Nerve ultrasound scanning has become a valuable diagnostic tool in the routine workup of peripheral nerve disorders, effectively complementing conventional electrodiagnostic studies. The most relevant sonographic features are nerve size and structural integrity. Several peripheral neuropathies show characteristic and distinct patterns of nerve enlargement, allowing their early and accurate identification, and reducing test-burden and diagnostic delay for patients. In mononeuropathies such as carpal tunnel syndrome and ulnar neuropathy at the elbow, nerve enlargement develops only at specific sites of entrapment, while in polyneuropathy the nerve enlargement may be multifocal, regional or even diffuse. Nerve ultrasound scanning can reliably identify chronic inflammatory neuropathies, even when extensive electrodiagnostic studies fail, and it should therefore be embedded in routine diagnostic workup of peripheral neuropathies. In this paper we describe a potential diagnostic strategy to achieve this.


Assuntos
Neurite (Inflamação) , Doenças do Sistema Nervoso Periférico , Diagnóstico Tardio , Humanos , Doenças do Sistema Nervoso Periférico/diagnóstico por imagem , Ultrassonografia
17.
Neurobiol Aging ; 101: 79-84, 2021 05.
Artigo em Inglês | MEDLINE | ID: mdl-33582569

RESUMO

OBJECTIVE: To gain further insight in the immunopathology underlying multifocal motor neuropathy (MMN) by exploring the association between MMN and the human leukocyte antigen (HLA) class II DRB1, DQB1, and DQA loci in depth and by correlating associated haplotypes to detailed clinical and anti-ganglioside antibody data. METHODS: We performed high-resolution HLA-class II typing for the DRB1, DQB1, and DQA1 loci in 126 well-characterized MMN patients and assessed disease associations with haplotypes. We used a cohort of 1305 random individuals as a reference for haplotype distribution in the Dutch population. RESULTS: The DRB1*15:01-DQB1*06:02 haplotype (OR 1.6 [95% CI 1.1-2.2], p < 0.05) and the DRB1*12:01-DQB1*03:01 haplotype (OR 2.7 [95% CI 1.2-5.5], p < 0.05) were more frequent in patients with MMN than in controls. These haplotypes were not associated with disease course, response to treatment or anti-ganglioside antibodies. CONCLUSIONS: MMN is associated with the DRB1*15:01-DQB1*06:02 and DRB1*12:01-DQB1*03:01 haplotypes. These HLA molecules or gene variants in their immediate vicinity may promote the specific inflammatory processes underlying MMN.


Assuntos
Estudos de Associação Genética/métodos , Predisposição Genética para Doença/genética , Cadeias alfa de HLA-DQ/genética , Cadeias beta de HLA-DQ/genética , Cadeias beta de HLA-DR/genética , Teste de Histocompatibilidade/métodos , Polineuropatias/genética , Adulto , Estudos de Coortes , Feminino , Gangliosídeos/imunologia , Loci Gênicos , Haplótipos , Humanos , Masculino , Pessoa de Meia-Idade , Países Baixos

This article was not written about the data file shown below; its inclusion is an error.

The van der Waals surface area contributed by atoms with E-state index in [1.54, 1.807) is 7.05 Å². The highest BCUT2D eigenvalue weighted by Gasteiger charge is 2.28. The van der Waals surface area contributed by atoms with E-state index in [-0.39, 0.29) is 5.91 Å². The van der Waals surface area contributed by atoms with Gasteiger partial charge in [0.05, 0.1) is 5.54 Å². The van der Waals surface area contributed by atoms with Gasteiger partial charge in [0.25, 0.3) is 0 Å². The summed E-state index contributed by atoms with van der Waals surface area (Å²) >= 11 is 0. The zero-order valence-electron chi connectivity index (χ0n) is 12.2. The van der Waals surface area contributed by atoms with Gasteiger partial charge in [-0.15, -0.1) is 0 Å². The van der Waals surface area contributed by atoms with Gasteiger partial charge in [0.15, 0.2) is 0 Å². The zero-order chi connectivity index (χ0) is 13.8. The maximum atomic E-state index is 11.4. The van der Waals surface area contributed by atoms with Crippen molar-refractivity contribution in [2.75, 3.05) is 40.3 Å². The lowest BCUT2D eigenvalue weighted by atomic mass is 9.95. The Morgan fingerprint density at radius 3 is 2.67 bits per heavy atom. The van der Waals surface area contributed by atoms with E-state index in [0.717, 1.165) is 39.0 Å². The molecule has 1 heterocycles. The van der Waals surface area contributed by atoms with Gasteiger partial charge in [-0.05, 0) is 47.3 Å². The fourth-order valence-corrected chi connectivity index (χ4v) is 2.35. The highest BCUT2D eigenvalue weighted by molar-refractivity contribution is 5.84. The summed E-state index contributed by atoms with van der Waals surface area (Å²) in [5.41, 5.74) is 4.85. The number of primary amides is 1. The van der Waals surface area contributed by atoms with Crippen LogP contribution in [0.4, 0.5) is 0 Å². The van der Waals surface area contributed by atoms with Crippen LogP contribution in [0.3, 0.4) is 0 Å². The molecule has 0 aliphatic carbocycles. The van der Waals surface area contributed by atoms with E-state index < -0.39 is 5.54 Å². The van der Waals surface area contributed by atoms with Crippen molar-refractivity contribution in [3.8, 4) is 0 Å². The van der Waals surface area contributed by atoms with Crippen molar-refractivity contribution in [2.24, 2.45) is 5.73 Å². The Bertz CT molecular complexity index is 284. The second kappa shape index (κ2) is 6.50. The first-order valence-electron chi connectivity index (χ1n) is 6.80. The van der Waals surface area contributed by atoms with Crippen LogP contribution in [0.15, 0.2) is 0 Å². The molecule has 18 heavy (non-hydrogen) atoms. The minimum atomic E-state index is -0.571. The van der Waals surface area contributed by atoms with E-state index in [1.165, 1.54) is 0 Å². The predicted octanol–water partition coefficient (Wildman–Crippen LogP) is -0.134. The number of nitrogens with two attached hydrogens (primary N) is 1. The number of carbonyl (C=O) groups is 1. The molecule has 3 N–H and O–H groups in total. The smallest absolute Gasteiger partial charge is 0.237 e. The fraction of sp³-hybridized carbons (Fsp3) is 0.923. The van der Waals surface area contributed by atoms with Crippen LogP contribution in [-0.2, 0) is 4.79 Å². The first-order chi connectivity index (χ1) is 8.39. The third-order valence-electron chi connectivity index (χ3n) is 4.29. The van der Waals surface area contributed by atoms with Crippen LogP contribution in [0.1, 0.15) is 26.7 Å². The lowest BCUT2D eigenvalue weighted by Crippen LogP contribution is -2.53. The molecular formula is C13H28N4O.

18.
J Neurol ; 268(3): 978-988, 2021 Mar.
Artigo em Inglês | MEDLINE | ID: mdl-32965512

RESUMO

OBJECTIVE: This study aimed at developing a quantitative approach to assess abnormalities on MRI of the brachial plexus and the cervical roots in patients with chronic inflammatory demyelinating polyneuropathy (CIDP) and multifocal motor neuropathy (MMN) and to evaluate interrater reliability and its diagnostic value. METHODS: We performed a cross-sectional study in 50 patients with CIDP, 31 with MMN and 42 disease controls. We systematically measured cervical nerve root sizes on MRI bilaterally (C5, C6, C7) in the coronal [diameter (mm)] and sagittal planes [area (mm2)], next to the ganglion (G0) and 1 cm distal from the ganglion (G1). We determined their diagnostic value using a multivariate binary logistic model and ROC analysis. In addition, we evaluated intra- and interrater reliability. RESULTS: Nerve root size was larger in patients with CIDP and MMN compared to controls at all predetermined anatomical sites. We found that nerve root diameters in the coronal plane had optimal reliability (intrarater ICC 0.55-0.87; interrater ICC 0.65-0.90). AUC was 0.78 (95% CI 0.69-0.87) for measurements at G0 and 0.81 (95% CI 0.72-0.91) for measurements at G1. Importantly, our quantitative assessment of brachial plexus MRI identified an additional 10% of patients that showed response to treatment, but were missed by nerve conduction (NCS) and nerve ultrasound studies. CONCLUSION: Our study showed that a quantitative assessment of brachial plexus MRI is reliable. MRI can serve as an important additional diagnostic tool to identify treatment-responsive patients, complementary to NCS and nerve ultrasound.


Assuntos
Neuropatias do Plexo Braquial , Plexo Braquial , Polirradiculoneuropatia Desmielinizante Inflamatória Crônica , Plexo Braquial/diagnóstico por imagem , Neuropatias do Plexo Braquial/diagnóstico por imagem , Estudos Transversais , Humanos , Imageamento por Ressonância Magnética , Polirradiculoneuropatia Desmielinizante Inflamatória Crônica/diagnóstico por imagem , Reprodutibilidade dos Testes
19.
Neurology ; 96(6): e845-e852, 2021 02 09.
Artigo em Inglês | MEDLINE | ID: mdl-33219141

RESUMO

OBJECTIVE: To determine the associations between fatigability and muscle strength, motor function, neuromuscular junction (NMJ) function, and perceived fatigue in spinal muscular atrophy (SMA), we assessed 61 patients with SMA. METHODS: Fatigability was defined as the inability to continue a 20-minute submaximal repetitive task of either walking or proximal or distal arm function and expressed as drop-out on the Endurance Shuttle Test Combined Score (ESTCS). We assessed muscle strength with the Medical Research Council (MRC) sum score, motor function with the Hammersmith Functional Motor Scale Expanded (HFMSE) and Motor Function Measure (MFM), NMJ function with repetitive nerve stimulation of the accessory and ulnar nerve, and perceived fatigue with the PROMIS Fatigue Short Form questionnaire in 61 children and adults with SMA types 2-4. We applied Cox regression analysis to explore the associations between fatigability and these factors. RESULTS: The hazard of drop-out on the ESTCS decreased 0.8%, 2%, and 1.3% for each point increase in the MRC sum score, the HFMSE score, and the MFM percentual score, respectively. However, we observed prominent fatigability with preserved muscle function and vice versa in 13%-16% of patients. We did not find an association between NMJ dysfunction of the accessory (p = 0.37) and ulnar nerve (p = 0.063) and fatigability, which could be due to a large number of missing values. Perceived fatigue in SMA was comparable to reference values and was not associated with fatigability (p = 0.52). CONCLUSION: Fatigability in SMA is associated with, yet not equivalent to, muscle strength and motor function.


Assuntos
Fadiga/fisiopatologia , Atividade Motora/fisiologia , Força Muscular/fisiologia , Atrofia Muscular Espinal/fisiopatologia , Sistema de Registros , Nervo Acessório/fisiopatologia , Adolescente , Adulto , Criança , Estudos Transversais , Estimulação Elétrica , Teste de Esforço , Fadiga/etiologia , Feminino , Humanos , Masculino , Pessoa de Meia-Idade , Atrofia Muscular Espinal/complicações , Modelos de Riscos Proporcionais , Índice de Gravidade de Doença , Nervo Ulnar/fisiopatologia , Adulto Jovem